A flaming chalice is the most widely used symbol of Unitarianism and Unitarian Universalism (UUism) and the official logo of the Unitarian Universalist Association (UUA) and other Unitarian and UU churches and societies.
The symbol had its origins in a logo designed by Austrian refugee Hans Deutsch for the Unitarian Service Committee (USC) (now the Unitarian Universalist Service Committee) during World War II. According to USC director Charles Joy, Deutsch took his inspiration from the chalices of oil burned on ancient Greek and Roman altars. It became an underground symbol in occupied Europe during World War II for those assisting Unitarians, Jews, and other people to escape Nazi persecution.
Living in Paris during the 1930s Deutsch drew critical cartoons of Adolf Hitler. When the Nazis invaded Paris in 1940, he abandoned all he had and fled to the South of France, then to Spain, and finally, with an altered passport, into Portugal. There, he met the Reverend Charles Joy, executive director of the Unitarian Service Committee (USC). The Service Committee was new, founded in Boston to assist Eastern Europeans, among them Unitarians as well as Jews, who needed to escape Nazi persecution. From his Lisbon headquarters, Joy oversaw a secret network of couriers and agents.
After 1941, the flaming chalice symbol spread throughout Unitarianism in America and the rest of the world. This spread continued after Unitarians in North America merged with Universalists to form the Unitarian Universalist Association. The symbol gradually became more than a printed logo. By the 1960s, people like Fred Weideman of Dearborn, Michigan, were making flaming chalice jewelry. Some congregations began displaying the symbol in their worship spaces. At some point, three-dimensional chalices were made to be lit during worship services, but the origin(s) of this usage remains obscure.
The chalice is off center. This was taken from the Universalist symbol, the Off-Center Cross. The interpretation of the Off-Center Cross is that, while Universalism is based in Christianity, there is room for the Love and Wisdom of other religions.
The chalice symbol is often shown surrounded by two linked rings (see illustration). The two linked rings were based on the quote from the poet and life long Universalist Edwin Markham, "He drew a circle that shut me out -- Heretic, rebel, a thing to flout. But Love and I had the wit to win: We drew a circle and took him in!" It also served as a symbol signifying the joining of Unitarianism and Universalism in 1961. In August 1962, the newsletter of the Midwestern Unitarian Universalist Association began using a chalice symbol drawn inside the two interlocking rings, as drawn by Betty King.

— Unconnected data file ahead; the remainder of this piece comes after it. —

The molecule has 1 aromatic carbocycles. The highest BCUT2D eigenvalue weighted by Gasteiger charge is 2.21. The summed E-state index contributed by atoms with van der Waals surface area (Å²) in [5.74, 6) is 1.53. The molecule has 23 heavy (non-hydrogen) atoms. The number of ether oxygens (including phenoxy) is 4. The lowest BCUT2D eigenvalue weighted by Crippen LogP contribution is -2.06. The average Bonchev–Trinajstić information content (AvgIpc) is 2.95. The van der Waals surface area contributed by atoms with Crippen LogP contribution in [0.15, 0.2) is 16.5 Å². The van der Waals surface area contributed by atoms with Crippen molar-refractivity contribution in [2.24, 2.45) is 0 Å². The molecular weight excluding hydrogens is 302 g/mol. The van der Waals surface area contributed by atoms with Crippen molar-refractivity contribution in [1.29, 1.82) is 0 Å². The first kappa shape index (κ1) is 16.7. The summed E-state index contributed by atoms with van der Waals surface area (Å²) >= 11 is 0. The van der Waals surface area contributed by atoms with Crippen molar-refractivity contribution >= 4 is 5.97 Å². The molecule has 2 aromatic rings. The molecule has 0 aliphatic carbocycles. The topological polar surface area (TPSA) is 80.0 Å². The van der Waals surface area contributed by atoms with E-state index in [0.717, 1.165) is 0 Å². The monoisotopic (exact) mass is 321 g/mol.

There is no orthodox interpretation of the flaming chalice symbol. In one interpretation, the chalice is a symbol of religious freedom from the impositions of doctrine by a hierarchy and open to participation by all; the flame is interpreted as a memorial to those throughout history who sacrificed their lives for the cause of religious liberty. In another interpretation, the flaming chalice resembles a cross, symbolic of the Christian roots of Unitarian and Universalism.
Later, associations were made between this symbol and the Hussites religious sect. Czech reformer Jan Hus (1369–1415) began reading the Bible to his congregations in their native language, while the Catholic Church demanded that the Bible only be read in Latin. Also, during communion, the chalice was reserved for the clergy; the laity only received bread. When a church council condemned the practice of priests who were giving the chalice to their congregants, Hus refused to support the condemnation. After his execution by burning in 1415, followers of Hus adopted the "lay chalice" as an important symbol of their movement.
Many Unitarian Universalist and Unitarian congregations and organizations feature flaming chalice symbolism on their signs, logos, and in their meeting places. Some congregations light a chalice displayed prominently in their worship space while saying opening words at the beginning of weekly worship services. The texts used during these "chalice lightings" vary; some congregations use a ritual formula while at others these words are spoken extemporaneously.
Outside of weekly worship services, many small gatherings of Unitarian Universalists incorporate a lit chalice, often accompanied by readings, as a reminder of the religious nature of the gathering. Unitarian Universalists, Unitarians and Universalists might also display a flaming chalice on clothing, jewelry, their cars, or in their homes as a symbol of their faith, much as Christians display a cross or as Jews display a Star of David.
In keeping with the traditions of religious pluralism and individualism, there is no requirement, doctrinal or otherwise, that congregations or adherents use or acknowledge the flaming chalice as a religious symbol.
United States Department of Veterans Affairs
The flaming chalice has been approved by the United States Department of Veterans Affairs for use as the cemetery emblem for fallen veterans who identify themselves with the Unitarian or Unitarian Universalist faith tradition.
- "The Flaming Chalice", by Susan J. Ritchie, Pamphlets, Unitarian Universalist Association (2007).
- The History of the Flaming Chalice, About Unitarian Universalism, Unitarian Universalist Association (2007).
- The History of the Flaming Chalice, supra.
- Arnason, Wayne B. and Rebecca Scott. We Would Be One: A History of Unitarian Universalist Youth Movements. Boston: Unitarian Universalist Association of Congregations, 2005, p. 58. ISBN 1-55896-488-6 Accessed June 7, 2009.
- "ICUU - Chalice Lighting Archive". Archived from the original on 2011-07-09. Retrieved 2010-04-03.
- Available Emblems of Belief for Placement on Government Headstones and Markers, United States Department of Veterans Affairs.